On Tuesday, The Los Angeles Kings re-signed one of their better playoff performers, Dwight King, to a two-year deal worth $1.5 million. King scored five postseason goals, four in the Western Conference Finals against the Phoenix Coyotes, and was a plus-3 rating en route to the Kings' first Stanley Cup in franchise history.
What's so odd about the King signing? Well, the deal is worth $750k per year, a little low for a strong playoff performer but a great signing on both ends—that's not what's weird.
With the King re-sign, Los Angeles returns every player from the 2011-12 Stanley Cup team. They are all under contract, at least.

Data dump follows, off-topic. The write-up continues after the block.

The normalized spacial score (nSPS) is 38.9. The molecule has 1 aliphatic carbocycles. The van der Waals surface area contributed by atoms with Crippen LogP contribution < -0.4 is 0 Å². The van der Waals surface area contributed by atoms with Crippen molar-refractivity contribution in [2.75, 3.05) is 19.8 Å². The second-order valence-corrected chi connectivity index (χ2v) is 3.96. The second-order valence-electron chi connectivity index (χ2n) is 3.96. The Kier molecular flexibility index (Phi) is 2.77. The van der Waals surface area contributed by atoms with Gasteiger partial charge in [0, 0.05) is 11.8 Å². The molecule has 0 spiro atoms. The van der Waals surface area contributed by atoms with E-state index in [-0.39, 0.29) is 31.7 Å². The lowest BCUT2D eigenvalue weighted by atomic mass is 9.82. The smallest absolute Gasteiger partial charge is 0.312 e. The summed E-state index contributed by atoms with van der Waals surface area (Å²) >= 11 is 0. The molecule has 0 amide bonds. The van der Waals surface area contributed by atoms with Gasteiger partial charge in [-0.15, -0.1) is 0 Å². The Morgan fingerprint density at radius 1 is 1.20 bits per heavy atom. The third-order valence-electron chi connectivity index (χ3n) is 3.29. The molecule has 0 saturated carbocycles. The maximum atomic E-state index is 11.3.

Is this a classic example of the proverbial, if it's not broken, don't fix it?
This certainly doesn't mean that the same team we saw hoist the cup in June will be the same team that takes the ice in October, considering that the Kings are currently looking at signing Shane Doan and trading backup goaltender Jonathan Bernier.
What it does show is something seldom seen in sports today—loyalty.
The Kings have made the statement that every piece of that playoff run was valuable. It says, "Do your part and we will do ours."
In an era of big contracts and greener grass, the Los Angeles Kings are the kings of the hockey world, the royalty of loyalty.